HealthDay News — The risk for advanced colorectal neoplasms (ADNs) 10 or more years after a negative screening colonoscopy is low, according to a study published online January 17 in JAMA Internal Medicine.
Thomas Heisser, from the German Cancer Research Center in Heidelberg, and colleagues assessed the prevalence of ADNs at 10 years or greater after a negative screening colonoscopy among 120,298 repeated screening colonoscopy participants in Germany.
The researchers found that at 10 years, the prevalence of ADNs was 3.6% in women and 5.2% among men, which increased to 4.9 and 6.6%, respectively, among those who had a negative colonoscopy 14 years prior or greater. Among all screening colonoscopies among patients aged 65 years or older (1.25 million) during the same time period, prevalence was 7.1 and 11.6%, respectively. For repeated colonoscopies 10 years or greater after a negative colonoscopy, sex-specific and age-specific prevalence rates of ADNs were consistently at least 40% lower among women than men, lower at younger versus older ages, and much lower than for all screening colonoscopies (standardized prevalence ratios for cancers: 0.22 to 0.38 among women and 0.15 to 0.24 among men; standardized prevalence ratios for ADNs: 0.49 to 0.62 among women and 0.50 to 0.56 among men).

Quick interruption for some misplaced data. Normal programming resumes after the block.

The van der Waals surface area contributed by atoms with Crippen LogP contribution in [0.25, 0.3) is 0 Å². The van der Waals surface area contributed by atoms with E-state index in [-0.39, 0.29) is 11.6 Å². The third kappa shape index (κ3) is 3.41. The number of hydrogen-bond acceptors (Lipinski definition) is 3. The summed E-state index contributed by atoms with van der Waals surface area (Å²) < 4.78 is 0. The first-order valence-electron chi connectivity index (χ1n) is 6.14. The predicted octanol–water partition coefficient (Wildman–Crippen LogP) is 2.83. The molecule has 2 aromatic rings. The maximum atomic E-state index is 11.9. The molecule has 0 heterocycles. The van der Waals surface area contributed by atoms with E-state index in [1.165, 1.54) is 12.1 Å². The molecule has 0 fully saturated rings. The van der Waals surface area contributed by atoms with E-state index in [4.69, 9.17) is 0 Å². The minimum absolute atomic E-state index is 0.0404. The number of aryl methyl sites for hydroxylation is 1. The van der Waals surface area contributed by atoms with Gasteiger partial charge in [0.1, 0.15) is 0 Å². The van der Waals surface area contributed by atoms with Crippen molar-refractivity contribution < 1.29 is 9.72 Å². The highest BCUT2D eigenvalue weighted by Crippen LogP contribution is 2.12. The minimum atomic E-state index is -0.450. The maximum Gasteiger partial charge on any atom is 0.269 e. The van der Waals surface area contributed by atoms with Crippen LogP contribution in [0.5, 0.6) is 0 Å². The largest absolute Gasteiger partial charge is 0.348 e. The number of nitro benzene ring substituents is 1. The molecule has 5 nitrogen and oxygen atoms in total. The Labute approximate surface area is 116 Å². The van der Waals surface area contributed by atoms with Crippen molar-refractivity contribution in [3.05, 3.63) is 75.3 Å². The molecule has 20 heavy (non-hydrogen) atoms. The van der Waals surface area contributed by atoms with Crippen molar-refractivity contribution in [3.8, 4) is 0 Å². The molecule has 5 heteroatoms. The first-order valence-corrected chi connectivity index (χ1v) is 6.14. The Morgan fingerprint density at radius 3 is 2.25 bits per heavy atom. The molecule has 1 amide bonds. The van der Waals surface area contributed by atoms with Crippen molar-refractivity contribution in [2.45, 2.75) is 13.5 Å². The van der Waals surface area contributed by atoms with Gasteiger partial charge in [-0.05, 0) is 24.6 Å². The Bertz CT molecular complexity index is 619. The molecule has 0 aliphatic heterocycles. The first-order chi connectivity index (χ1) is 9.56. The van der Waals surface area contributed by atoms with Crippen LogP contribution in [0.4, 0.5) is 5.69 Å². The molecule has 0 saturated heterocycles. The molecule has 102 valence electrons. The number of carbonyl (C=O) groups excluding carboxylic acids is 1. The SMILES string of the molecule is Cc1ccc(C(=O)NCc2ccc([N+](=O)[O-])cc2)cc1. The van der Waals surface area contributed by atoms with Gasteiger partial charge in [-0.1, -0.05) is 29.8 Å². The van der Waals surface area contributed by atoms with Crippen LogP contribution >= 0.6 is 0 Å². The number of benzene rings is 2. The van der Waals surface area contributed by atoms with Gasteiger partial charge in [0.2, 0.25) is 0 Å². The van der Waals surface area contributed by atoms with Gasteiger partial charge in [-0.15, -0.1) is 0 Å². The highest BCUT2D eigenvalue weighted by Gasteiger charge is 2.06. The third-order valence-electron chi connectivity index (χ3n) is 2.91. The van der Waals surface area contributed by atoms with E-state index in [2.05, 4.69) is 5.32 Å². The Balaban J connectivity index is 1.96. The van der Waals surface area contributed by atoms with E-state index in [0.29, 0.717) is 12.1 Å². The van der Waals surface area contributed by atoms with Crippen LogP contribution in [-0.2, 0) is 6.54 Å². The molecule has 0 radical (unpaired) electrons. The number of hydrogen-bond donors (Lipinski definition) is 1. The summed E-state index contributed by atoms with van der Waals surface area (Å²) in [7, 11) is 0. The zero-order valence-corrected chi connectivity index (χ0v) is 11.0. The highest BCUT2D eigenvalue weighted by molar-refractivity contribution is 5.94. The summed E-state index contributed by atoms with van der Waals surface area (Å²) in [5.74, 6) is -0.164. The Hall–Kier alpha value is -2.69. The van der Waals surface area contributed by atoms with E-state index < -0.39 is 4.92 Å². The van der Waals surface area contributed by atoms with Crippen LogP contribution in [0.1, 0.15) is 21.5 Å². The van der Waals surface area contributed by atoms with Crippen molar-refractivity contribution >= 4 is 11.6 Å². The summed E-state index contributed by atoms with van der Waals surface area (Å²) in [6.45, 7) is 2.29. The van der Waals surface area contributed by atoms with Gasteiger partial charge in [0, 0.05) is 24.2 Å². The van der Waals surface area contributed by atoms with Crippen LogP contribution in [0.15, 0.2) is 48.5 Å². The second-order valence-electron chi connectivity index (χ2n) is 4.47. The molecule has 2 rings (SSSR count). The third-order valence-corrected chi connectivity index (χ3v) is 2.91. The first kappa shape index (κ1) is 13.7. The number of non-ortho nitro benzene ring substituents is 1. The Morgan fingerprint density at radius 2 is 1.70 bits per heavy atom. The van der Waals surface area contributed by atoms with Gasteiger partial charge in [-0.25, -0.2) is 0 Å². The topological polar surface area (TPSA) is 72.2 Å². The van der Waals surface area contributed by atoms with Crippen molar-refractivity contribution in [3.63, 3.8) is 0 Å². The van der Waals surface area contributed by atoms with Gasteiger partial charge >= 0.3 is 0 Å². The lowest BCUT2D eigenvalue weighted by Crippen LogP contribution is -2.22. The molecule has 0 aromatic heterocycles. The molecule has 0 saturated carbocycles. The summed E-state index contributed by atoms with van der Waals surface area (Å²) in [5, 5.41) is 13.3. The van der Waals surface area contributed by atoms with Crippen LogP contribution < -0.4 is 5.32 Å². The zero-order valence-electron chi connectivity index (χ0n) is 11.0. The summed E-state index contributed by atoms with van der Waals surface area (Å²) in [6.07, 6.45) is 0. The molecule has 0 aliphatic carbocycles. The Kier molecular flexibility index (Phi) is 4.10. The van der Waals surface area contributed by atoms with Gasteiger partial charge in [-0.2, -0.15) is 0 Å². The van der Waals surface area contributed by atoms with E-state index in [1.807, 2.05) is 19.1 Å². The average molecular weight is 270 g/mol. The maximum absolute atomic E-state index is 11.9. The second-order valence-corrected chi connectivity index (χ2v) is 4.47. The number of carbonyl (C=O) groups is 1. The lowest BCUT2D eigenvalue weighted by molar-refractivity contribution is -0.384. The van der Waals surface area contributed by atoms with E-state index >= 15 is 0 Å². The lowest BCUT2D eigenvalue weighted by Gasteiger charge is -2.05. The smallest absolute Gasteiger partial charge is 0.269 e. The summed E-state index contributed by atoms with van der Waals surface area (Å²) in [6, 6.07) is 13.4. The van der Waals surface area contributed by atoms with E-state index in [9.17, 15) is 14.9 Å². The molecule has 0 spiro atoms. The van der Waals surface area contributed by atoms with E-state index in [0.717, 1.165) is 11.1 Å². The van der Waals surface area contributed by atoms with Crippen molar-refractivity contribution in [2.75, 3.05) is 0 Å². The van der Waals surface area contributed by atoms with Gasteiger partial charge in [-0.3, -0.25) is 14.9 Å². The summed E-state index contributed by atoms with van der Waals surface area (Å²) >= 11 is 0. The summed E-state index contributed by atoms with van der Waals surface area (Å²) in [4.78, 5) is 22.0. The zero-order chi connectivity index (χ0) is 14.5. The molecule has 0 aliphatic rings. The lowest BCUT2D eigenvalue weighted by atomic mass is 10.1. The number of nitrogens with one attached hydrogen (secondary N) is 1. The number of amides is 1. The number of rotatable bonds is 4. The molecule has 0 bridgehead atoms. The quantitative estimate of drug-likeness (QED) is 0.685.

“Extension of the currently recommended 10-year screening intervals may be warranted, especially for female and younger participants without gastrointestinal symptoms,” the authors write.